Mohori Bibee vs. Damodar Ghose : Facts, Issues, Contentions, Judgement & Analysis

The case of Mohori Bibee vs. Dharmodas Ghose[1] covers a wide scope of minor’s agreements. This case primarily concerns a contract involving a minor or a contract with a minor. In India, an agreement or contract with a minor (a person under the age of 18 or who has not legally reached the age of 18) is void ab-initio (void from the start). These rules and regulations are in place because, according to the law, such people do not have the capacity to contract or agree to do so.

Anyone under the age of 18 or who has not yet reached the age of 18 (i.e. a minor) cannot sign a contract or make major choices, according to the courts. Because adolescents are legally incapable of providing their consent, this case has effectively taught us that they must be entitled to or provided with protection in their relationships with other adults. Every attempt to contact or negotiate with the minor after this incident is null and void from the beginning.


  1. Dharmodas Ghose, the Respondent, was a minor and sole owner of immovable property. His legal custody was with his mother as per authorization by Calcutta High Court.
  2. He mortgaged his property in favour of Brahmo Dutta, the appellant, and secured this deed for Rs. 20,000 at an interest of 12% p.a.
  3. Brahmo Dutta was a money lender at that time and his business was managed by Kedar Nath who also acted as his attorney.
  4. At the time of the said mortgage transaction, Kedar Nath was aware of Dharmodas Ghose’s minority.
  5. Ghose’s mother wrote a letter to Brahmo Dutta informing him about the minority of his son on the date of mortgage deed.
  6. She mentioned that Kedar Nath, who has entered into the deed on behalf of Brahmo Dutta had knowledge of Ghose’s minority and thus he is incompetent to mortgage the property.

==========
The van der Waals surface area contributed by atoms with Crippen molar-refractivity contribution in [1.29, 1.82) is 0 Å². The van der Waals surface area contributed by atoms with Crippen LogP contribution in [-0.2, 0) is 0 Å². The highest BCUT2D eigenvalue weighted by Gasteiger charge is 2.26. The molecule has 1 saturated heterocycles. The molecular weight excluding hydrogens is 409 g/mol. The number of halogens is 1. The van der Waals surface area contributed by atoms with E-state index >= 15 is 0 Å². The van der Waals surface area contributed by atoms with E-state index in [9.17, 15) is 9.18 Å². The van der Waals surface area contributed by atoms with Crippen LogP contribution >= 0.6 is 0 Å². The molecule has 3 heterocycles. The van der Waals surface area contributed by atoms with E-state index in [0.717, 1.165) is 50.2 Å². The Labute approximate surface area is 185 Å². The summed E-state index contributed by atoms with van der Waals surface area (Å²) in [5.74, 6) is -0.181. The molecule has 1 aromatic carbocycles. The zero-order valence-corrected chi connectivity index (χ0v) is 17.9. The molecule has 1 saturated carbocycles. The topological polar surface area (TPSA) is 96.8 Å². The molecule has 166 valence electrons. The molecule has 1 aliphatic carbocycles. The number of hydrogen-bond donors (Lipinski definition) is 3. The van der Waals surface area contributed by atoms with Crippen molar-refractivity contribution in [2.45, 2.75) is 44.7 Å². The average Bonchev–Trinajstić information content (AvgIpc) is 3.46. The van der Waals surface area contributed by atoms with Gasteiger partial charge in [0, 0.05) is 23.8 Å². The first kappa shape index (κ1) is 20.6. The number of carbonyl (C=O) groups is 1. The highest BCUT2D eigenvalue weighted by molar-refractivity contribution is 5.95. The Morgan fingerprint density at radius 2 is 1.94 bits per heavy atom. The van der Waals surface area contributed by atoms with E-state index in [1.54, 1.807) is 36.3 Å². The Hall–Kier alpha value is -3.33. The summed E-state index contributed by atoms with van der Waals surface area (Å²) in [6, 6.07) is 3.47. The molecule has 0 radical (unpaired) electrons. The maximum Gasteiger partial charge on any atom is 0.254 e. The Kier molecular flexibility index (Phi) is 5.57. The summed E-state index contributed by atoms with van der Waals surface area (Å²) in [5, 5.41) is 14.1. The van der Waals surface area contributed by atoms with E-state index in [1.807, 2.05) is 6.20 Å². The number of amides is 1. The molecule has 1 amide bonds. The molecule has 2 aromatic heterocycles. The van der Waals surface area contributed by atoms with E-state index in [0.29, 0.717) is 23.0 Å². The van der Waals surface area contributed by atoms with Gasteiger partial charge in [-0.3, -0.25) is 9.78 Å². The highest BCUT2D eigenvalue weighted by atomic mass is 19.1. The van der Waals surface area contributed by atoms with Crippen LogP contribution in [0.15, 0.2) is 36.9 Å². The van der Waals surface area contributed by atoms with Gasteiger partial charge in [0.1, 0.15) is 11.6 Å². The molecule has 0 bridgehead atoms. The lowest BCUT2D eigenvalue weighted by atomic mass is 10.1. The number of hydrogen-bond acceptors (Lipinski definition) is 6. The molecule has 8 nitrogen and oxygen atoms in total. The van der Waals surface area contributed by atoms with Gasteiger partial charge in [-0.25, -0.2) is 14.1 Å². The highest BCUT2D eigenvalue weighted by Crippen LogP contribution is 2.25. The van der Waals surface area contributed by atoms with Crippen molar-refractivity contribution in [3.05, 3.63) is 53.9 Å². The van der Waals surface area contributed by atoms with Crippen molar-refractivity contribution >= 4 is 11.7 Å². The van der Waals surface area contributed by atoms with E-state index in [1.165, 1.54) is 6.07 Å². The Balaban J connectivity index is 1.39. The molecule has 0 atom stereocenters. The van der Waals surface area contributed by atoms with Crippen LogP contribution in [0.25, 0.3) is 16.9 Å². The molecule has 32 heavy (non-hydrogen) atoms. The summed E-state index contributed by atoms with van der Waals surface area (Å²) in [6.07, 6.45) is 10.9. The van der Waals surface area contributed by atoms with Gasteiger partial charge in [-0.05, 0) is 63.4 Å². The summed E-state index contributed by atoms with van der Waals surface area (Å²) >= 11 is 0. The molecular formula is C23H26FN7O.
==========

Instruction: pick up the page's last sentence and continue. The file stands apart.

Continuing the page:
7. On 10th September 1895, Dharmodas Ghose and his mother filed a suit against Brahmo Dutta claiming that the mortgage deed is void ab initio as at the time of the deed he was a minor.
  8. During the pendency of litigation, Brahmo Dutta died, and the case was carried forward by his executors.
  9. They argued that Ghose should not get any aid or relaxation because he made a dishonest representation about his age.
  10. The trial court ruled that any mortgage, deed, sale, or contract involving a minor as a party to the contract cannot be enforced and is void ab initio, and because Dharmodas Ghosh was a minor, Brahmo Dutta’s petition was dismissed.
  11. The aggrieved party went to Calcutta High Court for appeal, but the high court sided with the trial Court’s judgement and rejected the appeal. So, they move the petition to Privy Council


  1. Whether the mortgage deed was valid?
  2. Whether the Responded was liable to return the amount given to him against the mortgage deed?


  1. The minor had fraudulently misrepresented his age, the law of estoppel should be applied against him. in other words, he should not be allowed to plead that at the time of the transaction he was a minor and, therefore, no relief should be given to the minor in the case
  2. If the mortgage is cancelled as requested by the minor, then he should also be asked to refund the loan amount which he has taken
  3. The appellants emphasized that they have recourse under Sections 64 and 65 of the Indian Contract Act of 1872, as well as Section 41 of the Specific Relief Act of 1877.


  1. Despite knowing Dharmodas Ghose’s true age, the petitioner, and his agents Brahmo Dutta and Kedar Nath went into the deal at their own risk and with mala fide purpose.
  2. The respondent Dharmodas Ghose was a minor [i.e., under the age of 18] when he entered into the contract, and it was void ab initio, meaning it was void from the start, according to the Indian Contract Act, 1855, thus there is no question of relief or remedy.


  1. The Privy Council rejected the opinion that the minor falsely presented his age, therefore, the law of estoppel should apply against him, and he should not be allowed to contend that he was a minor. They allowed the minor to plead that he was a minor at the time of the agreement and the agreement was void. It was found that the fact that the plaintiff was a minor at the time of making the agreement was known to the defendant’s agent. It was held that the law of estoppel as stated in section 115 Indian Evidence Act, was not applicable to the present case because in this case the statement about the age was made to a person who knew the real facts and was not misled by the untrue statements. It was observed: